[Coco] Hidden 256-color mode

Nickolas Marentes nickma at optusnet.com.au
Thu Jul 28 15:53:18 EDT 2005

James wrote:
Running out of pins on the GIME doesn't make sense. However, if they 
were tacking the mode onto the prototype, they very well could have run 
out of pins somewhere and running a line from somewhere indicating a 
certain state is certainly feasable to activate it.

Nick replies:
The "running out of pins" comment may not be totally accurate. My 
contact at Tandy who was quite high up in the chain and responsible for 
the CoCo3 (he called himself the father of the CoCo3), wasn't an 
engineer. He was more management I believe. He said "pins" but maybe 
what he meant was "registers". This makes more sense.

Maybe Al should lend the protoype board to one of the members on this 
list who has a good electronics background so as to analyze it up close. 
If this is not possible, we must get Al to at least remove the stickers 
on chips and take more close up photos of the prototype board. Anyone 
heard from Al lately?

The prototype could very well have the mode installed but it may not 
have translated to the production chip. It could be implemented fully in 
the prototype but was restricted in the production version due to "not 
enough pins". All I know is that my contact at Tandy claimed to have 
turned the mode on using one of the early CoCo3 production models...I 
would therefore assume a 1986 GIME chip. I know this version of the GIME 
had "bugs" in it that were corrected in the next 1987 revision. Maybe 
these bugs were inherited because of the inclusion of the 256 mode?

Why would a company invest a lot of money to release a second revision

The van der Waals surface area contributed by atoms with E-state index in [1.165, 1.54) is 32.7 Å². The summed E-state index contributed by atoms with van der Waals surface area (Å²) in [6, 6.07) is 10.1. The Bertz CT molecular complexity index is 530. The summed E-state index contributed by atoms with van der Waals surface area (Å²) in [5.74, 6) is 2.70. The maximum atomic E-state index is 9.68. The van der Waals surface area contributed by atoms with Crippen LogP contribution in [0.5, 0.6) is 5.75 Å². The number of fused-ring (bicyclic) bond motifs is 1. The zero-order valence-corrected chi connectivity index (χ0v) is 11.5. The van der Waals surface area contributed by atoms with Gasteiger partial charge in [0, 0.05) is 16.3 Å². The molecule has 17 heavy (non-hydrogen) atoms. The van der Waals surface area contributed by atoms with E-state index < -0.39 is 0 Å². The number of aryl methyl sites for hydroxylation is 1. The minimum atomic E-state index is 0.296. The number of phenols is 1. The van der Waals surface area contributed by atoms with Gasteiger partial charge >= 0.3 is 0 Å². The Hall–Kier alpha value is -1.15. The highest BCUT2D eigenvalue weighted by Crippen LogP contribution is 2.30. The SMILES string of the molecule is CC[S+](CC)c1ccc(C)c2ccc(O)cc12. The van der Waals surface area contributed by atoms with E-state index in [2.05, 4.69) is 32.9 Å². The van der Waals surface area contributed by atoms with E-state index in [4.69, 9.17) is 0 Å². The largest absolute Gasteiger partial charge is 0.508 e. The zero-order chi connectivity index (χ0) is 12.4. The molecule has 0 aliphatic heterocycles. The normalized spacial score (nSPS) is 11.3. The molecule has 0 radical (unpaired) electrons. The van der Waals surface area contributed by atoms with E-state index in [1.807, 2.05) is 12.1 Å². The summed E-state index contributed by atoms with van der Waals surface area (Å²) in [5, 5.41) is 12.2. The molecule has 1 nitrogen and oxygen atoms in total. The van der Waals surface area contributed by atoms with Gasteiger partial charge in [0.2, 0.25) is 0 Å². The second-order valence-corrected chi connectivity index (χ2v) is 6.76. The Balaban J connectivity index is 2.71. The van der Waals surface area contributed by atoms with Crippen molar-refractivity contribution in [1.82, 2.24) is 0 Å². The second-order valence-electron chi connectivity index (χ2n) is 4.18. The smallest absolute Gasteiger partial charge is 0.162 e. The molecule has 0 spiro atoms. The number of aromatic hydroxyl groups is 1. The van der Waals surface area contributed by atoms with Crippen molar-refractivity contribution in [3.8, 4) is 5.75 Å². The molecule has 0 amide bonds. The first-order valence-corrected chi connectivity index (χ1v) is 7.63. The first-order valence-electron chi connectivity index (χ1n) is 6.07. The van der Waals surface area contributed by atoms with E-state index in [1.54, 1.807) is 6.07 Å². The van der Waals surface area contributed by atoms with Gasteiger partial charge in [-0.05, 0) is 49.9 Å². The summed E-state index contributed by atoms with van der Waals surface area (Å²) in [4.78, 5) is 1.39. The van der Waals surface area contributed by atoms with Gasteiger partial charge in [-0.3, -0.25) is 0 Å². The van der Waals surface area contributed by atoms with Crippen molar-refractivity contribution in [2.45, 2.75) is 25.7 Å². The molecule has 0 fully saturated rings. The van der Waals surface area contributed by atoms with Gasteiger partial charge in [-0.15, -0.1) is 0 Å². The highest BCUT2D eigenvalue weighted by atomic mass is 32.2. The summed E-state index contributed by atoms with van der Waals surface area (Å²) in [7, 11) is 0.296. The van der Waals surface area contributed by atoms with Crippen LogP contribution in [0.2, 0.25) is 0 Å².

of a custom chip such as the GIME unless the problems were truly severe 
enough to warrant it? The CoCo3 was aimed at being a low cost computer 
and lowering costs was a high priority in order to remain competative. 
As we can see, the 1986 GIME was not so bad that the computer could not 
be used. Many of us are using '86 GIME chips today with no real 
problems. Certainly, no problems that can't be gotten around externally 
via software or via specific brands/speeds of RAM chips.

The only other people I suspect may that have some knowledge of this 
mode were the people/programmers at Spectral Associates. They were 
commisioned by Tandy to write some of the first CoCo3 specific software 
and they wrote the two CoCo3 Tandy Demo programs. These people got the 
early design and programming information from Tandy in order to achieve 
this so there is a good chance someone from there may have some 
knowledge of this mode. Does anyone know of anyone who worked as a 
programmer at Spectral Associates?

Nick Marentes

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